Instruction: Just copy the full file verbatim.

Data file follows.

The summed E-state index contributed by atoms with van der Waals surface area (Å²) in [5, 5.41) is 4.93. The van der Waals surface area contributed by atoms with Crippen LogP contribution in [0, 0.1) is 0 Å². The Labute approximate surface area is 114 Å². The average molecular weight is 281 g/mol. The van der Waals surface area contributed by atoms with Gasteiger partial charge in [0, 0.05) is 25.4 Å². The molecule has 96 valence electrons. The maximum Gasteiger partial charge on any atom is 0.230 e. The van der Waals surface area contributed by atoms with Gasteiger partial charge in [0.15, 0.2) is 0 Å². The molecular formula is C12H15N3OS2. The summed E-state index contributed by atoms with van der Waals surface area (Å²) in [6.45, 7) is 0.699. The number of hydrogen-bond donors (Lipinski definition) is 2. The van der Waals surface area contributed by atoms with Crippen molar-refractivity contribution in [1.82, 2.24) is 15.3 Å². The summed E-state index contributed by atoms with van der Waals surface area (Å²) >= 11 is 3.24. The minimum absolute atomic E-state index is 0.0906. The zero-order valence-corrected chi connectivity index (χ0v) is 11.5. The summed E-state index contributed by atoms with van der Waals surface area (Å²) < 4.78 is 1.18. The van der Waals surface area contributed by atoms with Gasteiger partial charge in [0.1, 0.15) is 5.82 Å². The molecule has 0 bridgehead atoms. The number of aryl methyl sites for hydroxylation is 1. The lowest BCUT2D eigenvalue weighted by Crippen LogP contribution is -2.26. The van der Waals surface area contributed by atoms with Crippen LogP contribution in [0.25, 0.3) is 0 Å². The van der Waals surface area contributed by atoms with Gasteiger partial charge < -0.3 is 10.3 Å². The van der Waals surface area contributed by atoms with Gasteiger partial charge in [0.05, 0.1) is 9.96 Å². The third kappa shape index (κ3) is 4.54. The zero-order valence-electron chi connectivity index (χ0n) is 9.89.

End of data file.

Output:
The summed E-state index contributed by atoms with van der Waals surface area (Å²) in [5, 5.41) is 4.93. The van der Waals surface area contributed by atoms with Crippen LogP contribution in [0, 0.1) is 0 Å². The Labute approximate surface area is 114 Å². The average molecular weight is 281 g/mol. The van der Waals surface area contributed by atoms with Gasteiger partial charge in [0, 0.05) is 25.4 Å². The molecule has 96 valence electrons. The maximum Gasteiger partial charge on any atom is 0.230 e. The van der Waals surface area contributed by atoms with Gasteiger partial charge in [0.15, 0.2) is 0 Å². The molecular formula is C12H15N3OS2. The summed E-state index contributed by atoms with van der Waals surface area (Å²) in [6.45, 7) is 0.699. The number of hydrogen-bond donors (Lipinski definition) is 2. The van der Waals surface area contributed by atoms with Crippen molar-refractivity contribution in [1.82, 2.24) is 15.3 Å². The summed E-state index contributed by atoms with van der Waals surface area (Å²) >= 11 is 3.24. The minimum absolute atomic E-state index is 0.0906. The zero-order valence-corrected chi connectivity index (χ0v) is 11.5. The summed E-state index contributed by atoms with van der Waals surface area (Å²) < 4.78 is 1.18. The van der Waals surface area contributed by atoms with Gasteiger partial charge in [0.1, 0.15) is 5.82 Å². The molecule has 0 bridgehead atoms. The number of aryl methyl sites for hydroxylation is 1. The lowest BCUT2D eigenvalue weighted by Crippen LogP contribution is -2.26. The van der Waals surface area contributed by atoms with Crippen LogP contribution in [0.25, 0.3) is 0 Å². The van der Waals surface area contributed by atoms with Gasteiger partial charge < -0.3 is 10.3 Å². The van der Waals surface area contributed by atoms with Gasteiger partial charge in [0.05, 0.1) is 9.96 Å². The third kappa shape index (κ3) is 4.54. The zero-order valence-electron chi connectivity index (χ0n) is 9.89.